With parents named Ram Chandra and Ram Pyari “to whom Rama was a Reality”, it was natural for Ram Varma to come out with his own version of the ancient tale. He pares off what he considers to be “interpolations” to project his vision of Rama. Not a bad vision really. Rama is the hero, Ravana is the villain. There is no tampering with the basics. The cosmetic changes, however, are interesting.
In tune with Valmiki
Writers before him have tried to fill in the blanks about the domestic life of Rama and Sita. Less than half-a-century ago we had the Telugu poet, Viswanadha Satyanarayana writing about the conjugal felicity of Sita and Rama in his epic, Sri Ramayana Kalpavrukshamu. Thus, the details of a married couple in love in this book are very much in tune with Valmiki's story-line. Of the other changes, mention ought to be made of Kaikeyi using a play within the play (as in Shakespeare's Hamlet) to discover the intentions of Dasaratha in handing over the crown to Rama. Ironically, a hack named Kritinidhi writes the mischievous script for the Dushyanta story.
In Ram Varma's narration, printed in three columns, there is no poetry as such and we even get a hiccup when Dasaratha bursts out: “O God, it's all been mucked up!” It is a relief that Ram Varma has avoided the fire-ordeal and has Rama himself go to the Ashoka Vana and tell Sita of Ravana's death.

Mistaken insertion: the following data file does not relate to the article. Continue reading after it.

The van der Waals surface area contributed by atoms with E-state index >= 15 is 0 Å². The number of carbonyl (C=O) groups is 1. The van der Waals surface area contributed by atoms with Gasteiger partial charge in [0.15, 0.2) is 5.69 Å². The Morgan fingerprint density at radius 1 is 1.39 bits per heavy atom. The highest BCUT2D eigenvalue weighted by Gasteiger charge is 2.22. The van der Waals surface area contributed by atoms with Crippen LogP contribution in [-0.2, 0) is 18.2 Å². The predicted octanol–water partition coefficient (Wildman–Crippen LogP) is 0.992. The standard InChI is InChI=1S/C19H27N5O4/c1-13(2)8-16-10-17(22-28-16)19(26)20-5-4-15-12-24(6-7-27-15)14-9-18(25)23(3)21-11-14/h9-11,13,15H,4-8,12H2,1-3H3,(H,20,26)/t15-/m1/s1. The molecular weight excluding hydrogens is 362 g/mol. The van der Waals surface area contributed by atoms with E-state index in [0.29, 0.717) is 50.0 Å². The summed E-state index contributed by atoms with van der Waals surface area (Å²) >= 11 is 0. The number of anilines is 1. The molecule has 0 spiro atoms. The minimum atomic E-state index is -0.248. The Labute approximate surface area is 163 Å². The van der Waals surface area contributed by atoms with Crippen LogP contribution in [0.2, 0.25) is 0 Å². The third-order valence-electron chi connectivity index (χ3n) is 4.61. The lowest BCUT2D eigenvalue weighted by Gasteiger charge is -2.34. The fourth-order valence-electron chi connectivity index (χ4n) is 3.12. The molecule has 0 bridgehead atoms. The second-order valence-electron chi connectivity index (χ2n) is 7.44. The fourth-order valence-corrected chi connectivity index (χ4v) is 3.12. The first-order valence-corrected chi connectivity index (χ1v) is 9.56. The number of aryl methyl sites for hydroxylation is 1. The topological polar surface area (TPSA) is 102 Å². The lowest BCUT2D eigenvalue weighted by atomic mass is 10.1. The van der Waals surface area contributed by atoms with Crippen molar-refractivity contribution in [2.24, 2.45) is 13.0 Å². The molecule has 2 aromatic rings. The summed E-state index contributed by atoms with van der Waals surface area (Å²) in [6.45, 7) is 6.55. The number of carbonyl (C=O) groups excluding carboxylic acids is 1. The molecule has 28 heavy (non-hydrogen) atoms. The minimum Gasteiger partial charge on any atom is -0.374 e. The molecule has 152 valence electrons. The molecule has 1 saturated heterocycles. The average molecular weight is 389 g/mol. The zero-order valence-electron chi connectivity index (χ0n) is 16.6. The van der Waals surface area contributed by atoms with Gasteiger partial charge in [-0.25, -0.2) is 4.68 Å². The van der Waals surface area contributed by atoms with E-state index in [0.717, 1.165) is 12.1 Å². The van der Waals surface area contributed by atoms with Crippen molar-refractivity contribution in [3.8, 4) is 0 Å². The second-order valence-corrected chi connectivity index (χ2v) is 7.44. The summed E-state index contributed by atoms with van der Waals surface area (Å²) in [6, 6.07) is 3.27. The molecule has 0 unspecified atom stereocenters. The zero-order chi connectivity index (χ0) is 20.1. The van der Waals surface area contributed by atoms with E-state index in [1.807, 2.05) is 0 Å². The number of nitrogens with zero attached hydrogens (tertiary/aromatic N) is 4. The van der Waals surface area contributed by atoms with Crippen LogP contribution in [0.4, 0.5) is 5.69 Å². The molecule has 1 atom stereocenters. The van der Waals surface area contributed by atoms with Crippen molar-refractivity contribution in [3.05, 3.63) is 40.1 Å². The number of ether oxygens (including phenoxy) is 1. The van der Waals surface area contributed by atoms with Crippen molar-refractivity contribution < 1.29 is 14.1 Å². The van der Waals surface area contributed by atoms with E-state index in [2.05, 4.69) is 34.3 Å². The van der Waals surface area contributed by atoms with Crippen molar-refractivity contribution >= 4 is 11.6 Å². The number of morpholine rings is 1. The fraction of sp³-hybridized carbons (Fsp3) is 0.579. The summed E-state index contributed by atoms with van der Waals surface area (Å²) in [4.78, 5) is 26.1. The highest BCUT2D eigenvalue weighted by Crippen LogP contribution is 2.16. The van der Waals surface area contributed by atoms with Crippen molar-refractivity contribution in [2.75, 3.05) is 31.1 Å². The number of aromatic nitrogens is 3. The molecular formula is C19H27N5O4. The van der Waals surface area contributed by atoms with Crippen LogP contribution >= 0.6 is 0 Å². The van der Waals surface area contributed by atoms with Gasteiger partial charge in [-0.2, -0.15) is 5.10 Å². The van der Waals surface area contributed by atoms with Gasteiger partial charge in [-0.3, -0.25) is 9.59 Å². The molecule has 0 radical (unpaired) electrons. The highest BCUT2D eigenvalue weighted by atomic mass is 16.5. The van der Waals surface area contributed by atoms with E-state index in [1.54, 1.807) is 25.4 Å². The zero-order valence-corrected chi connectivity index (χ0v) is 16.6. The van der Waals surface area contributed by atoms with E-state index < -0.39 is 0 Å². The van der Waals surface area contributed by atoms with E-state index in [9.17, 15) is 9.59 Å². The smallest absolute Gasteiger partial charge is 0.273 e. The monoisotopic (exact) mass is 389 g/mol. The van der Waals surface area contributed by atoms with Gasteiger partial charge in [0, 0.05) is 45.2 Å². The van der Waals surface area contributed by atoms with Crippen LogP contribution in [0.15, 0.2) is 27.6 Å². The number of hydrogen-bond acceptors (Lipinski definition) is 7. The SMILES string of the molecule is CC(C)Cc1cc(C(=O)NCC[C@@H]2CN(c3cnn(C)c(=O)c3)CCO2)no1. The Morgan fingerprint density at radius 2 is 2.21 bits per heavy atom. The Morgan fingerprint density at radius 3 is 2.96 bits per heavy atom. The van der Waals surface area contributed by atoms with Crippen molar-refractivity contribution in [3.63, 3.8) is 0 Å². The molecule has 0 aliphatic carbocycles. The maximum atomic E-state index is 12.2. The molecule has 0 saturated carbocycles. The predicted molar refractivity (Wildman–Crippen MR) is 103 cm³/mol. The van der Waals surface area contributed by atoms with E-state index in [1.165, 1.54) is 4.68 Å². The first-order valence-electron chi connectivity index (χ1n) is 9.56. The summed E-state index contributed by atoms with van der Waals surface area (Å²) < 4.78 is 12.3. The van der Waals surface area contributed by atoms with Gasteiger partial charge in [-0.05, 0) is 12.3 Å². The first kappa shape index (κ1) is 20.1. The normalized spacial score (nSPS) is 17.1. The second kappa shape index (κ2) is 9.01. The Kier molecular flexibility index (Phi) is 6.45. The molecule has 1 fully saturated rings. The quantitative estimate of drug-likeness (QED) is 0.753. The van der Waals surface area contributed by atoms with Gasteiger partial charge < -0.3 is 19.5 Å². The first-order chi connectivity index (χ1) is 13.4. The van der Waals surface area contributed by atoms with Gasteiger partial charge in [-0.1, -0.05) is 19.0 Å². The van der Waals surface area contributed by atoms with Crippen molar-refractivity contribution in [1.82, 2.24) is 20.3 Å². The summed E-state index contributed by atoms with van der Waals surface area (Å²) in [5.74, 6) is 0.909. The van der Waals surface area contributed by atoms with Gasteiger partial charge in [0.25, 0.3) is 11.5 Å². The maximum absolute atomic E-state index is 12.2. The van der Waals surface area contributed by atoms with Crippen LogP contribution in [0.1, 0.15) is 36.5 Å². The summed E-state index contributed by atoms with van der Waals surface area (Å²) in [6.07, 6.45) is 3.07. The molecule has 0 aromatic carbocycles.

“I feel bad
It took us so much time
To reach here, and kill the foe.
But he's dead and we meet at last,
Nothing is lost, come, let's go.”
All is well till Rama himself overhears a commoner speaking derisively of Ayodhya's king. The familiar scenario at Valmiki's asrama gets new colours with the appearance of Sita's ‘real' mother Rohini, the birth of the twins, the return of Sita as Rama's queen, and her peaceful death. “Many a man have come and gone/ There was never a man like Rama.”
Ram Varma has tried hard to show Rama as a mortal like any one of us. We read with engagement but not involvement, as Valmiki is always hovering near us with his last laugh. Ravana, of course, appears even worse, especially when he calls the good Mandodari an ‘old hag' who does nothing but nag him. We get a philosophical disquisition on why Kumbhakarna preferred sleep to sex and more such important sizzlers within the framework of 12 chapters that begin with ‘Chaitra' and conclude with ‘Phalguna.'
None of the novel changes has affected Vandana Sehgal, who has provided the illustrations, in her choice of scenes. The plates include: Janaka finding the baby while tilling the soil; Dasaratha in his court announcing his retirement; Bharat receiving Rama's sandals; Sita in Asokavana looking up at Hanuman — all the scenes so closely etched in our psyche down the centuries. By using light colours and preferring to merge the human/vanara/rakshasa figures with the vastness of nature, she gives plenty of elbow room for our imagination to unfurl panoramas on its own.
An interesting author's note on the changes is a helpful appendage. He would rather see Rama as an ideal human being and not as an incarnation. Ravana for him is “a king of the Dravidian stock”, perhaps a Gond. As for Mareecha, Surpanakha and others, there was nothing supernatural about them. He has also “grounded” the Pushpaka aircraft to realise his objective, “the de-mythification and de-mystification of the epic.” Actually, this gorgeous publication only proclaims the sublimity of Valmiki's epic that continues to sustain our culture even in the 21st century!